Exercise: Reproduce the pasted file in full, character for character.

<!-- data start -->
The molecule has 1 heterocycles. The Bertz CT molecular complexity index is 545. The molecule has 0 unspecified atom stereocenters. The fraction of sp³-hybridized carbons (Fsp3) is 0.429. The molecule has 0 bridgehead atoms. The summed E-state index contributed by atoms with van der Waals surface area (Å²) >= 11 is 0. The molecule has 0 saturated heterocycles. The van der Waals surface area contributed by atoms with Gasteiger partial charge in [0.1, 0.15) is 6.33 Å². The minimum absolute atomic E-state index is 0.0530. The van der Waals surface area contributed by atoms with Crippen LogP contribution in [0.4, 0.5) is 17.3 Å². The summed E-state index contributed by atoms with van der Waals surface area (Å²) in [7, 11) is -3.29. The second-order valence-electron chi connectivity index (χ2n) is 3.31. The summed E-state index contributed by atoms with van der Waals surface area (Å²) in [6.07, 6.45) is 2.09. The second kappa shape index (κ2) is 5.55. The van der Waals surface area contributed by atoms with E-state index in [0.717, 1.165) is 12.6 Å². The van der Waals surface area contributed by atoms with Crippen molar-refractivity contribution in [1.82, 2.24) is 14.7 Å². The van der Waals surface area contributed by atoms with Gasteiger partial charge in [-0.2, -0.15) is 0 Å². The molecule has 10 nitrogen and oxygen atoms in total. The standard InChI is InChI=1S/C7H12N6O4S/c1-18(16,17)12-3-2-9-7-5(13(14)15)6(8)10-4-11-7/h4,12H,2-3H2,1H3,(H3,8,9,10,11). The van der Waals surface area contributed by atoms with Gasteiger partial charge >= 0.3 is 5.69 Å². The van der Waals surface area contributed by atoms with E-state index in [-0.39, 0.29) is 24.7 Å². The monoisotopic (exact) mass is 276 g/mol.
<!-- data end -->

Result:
The molecule has 1 heterocycles. The Bertz CT molecular complexity index is 545. The molecule has 0 unspecified atom stereocenters. The fraction of sp³-hybridized carbons (Fsp3) is 0.429. The molecule has 0 bridgehead atoms. The summed E-state index contributed by atoms with van der Waals surface area (Å²) >= 11 is 0. The molecule has 0 saturated heterocycles. The van der Waals surface area contributed by atoms with Gasteiger partial charge in [0.1, 0.15) is 6.33 Å². The minimum absolute atomic E-state index is 0.0530. The van der Waals surface area contributed by atoms with Crippen LogP contribution in [0.4, 0.5) is 17.3 Å². The summed E-state index contributed by atoms with van der Waals surface area (Å²) in [7, 11) is -3.29. The second-order valence-electron chi connectivity index (χ2n) is 3.31. The summed E-state index contributed by atoms with van der Waals surface area (Å²) in [6.07, 6.45) is 2.09. The second kappa shape index (κ2) is 5.55. The van der Waals surface area contributed by atoms with E-state index in [0.717, 1.165) is 12.6 Å². The van der Waals surface area contributed by atoms with Crippen molar-refractivity contribution in [1.82, 2.24) is 14.7 Å². The van der Waals surface area contributed by atoms with Gasteiger partial charge in [-0.2, -0.15) is 0 Å². The molecule has 10 nitrogen and oxygen atoms in total. The standard InChI is InChI=1S/C7H12N6O4S/c1-18(16,17)12-3-2-9-7-5(13(14)15)6(8)10-4-11-7/h4,12H,2-3H2,1H3,(H3,8,9,10,11). The van der Waals surface area contributed by atoms with Gasteiger partial charge >= 0.3 is 5.69 Å². The van der Waals surface area contributed by atoms with E-state index in [-0.39, 0.29) is 24.7 Å². The monoisotopic (exact) mass is 276 g/mol.